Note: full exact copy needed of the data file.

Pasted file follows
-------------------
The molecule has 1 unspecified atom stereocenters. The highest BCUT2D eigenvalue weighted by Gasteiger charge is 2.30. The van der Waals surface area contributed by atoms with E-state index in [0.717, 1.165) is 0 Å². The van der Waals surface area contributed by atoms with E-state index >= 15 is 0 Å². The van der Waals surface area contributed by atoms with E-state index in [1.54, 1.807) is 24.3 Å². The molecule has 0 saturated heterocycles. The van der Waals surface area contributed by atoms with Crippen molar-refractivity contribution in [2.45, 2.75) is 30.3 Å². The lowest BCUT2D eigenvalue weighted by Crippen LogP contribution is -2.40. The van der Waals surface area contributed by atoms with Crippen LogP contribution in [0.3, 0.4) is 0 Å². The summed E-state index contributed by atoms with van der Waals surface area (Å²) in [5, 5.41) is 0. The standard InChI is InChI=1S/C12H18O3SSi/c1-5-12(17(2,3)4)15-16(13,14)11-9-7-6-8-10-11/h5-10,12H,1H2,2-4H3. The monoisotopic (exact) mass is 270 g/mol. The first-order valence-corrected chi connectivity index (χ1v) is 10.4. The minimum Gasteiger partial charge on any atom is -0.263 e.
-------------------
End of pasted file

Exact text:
The molecule has 1 unspecified atom stereocenters. The highest BCUT2D eigenvalue weighted by Gasteiger charge is 2.30. The van der Waals surface area contributed by atoms with E-state index in [0.717, 1.165) is 0 Å². The van der Waals surface area contributed by atoms with E-state index >= 15 is 0 Å². The van der Waals surface area contributed by atoms with E-state index in [1.54, 1.807) is 24.3 Å². The molecule has 0 saturated heterocycles. The van der Waals surface area contributed by atoms with Crippen molar-refractivity contribution in [2.45, 2.75) is 30.3 Å². The lowest BCUT2D eigenvalue weighted by Crippen LogP contribution is -2.40. The van der Waals surface area contributed by atoms with Crippen LogP contribution in [0.3, 0.4) is 0 Å². The summed E-state index contributed by atoms with van der Waals surface area (Å²) in [5, 5.41) is 0. The standard InChI is InChI=1S/C12H18O3SSi/c1-5-12(17(2,3)4)15-16(13,14)11-9-7-6-8-10-11/h5-10,12H,1H2,2-4H3. The monoisotopic (exact) mass is 270 g/mol. The first-order valence-corrected chi connectivity index (χ1v) is 10.4. The minimum Gasteiger partial charge on any atom is -0.263 e.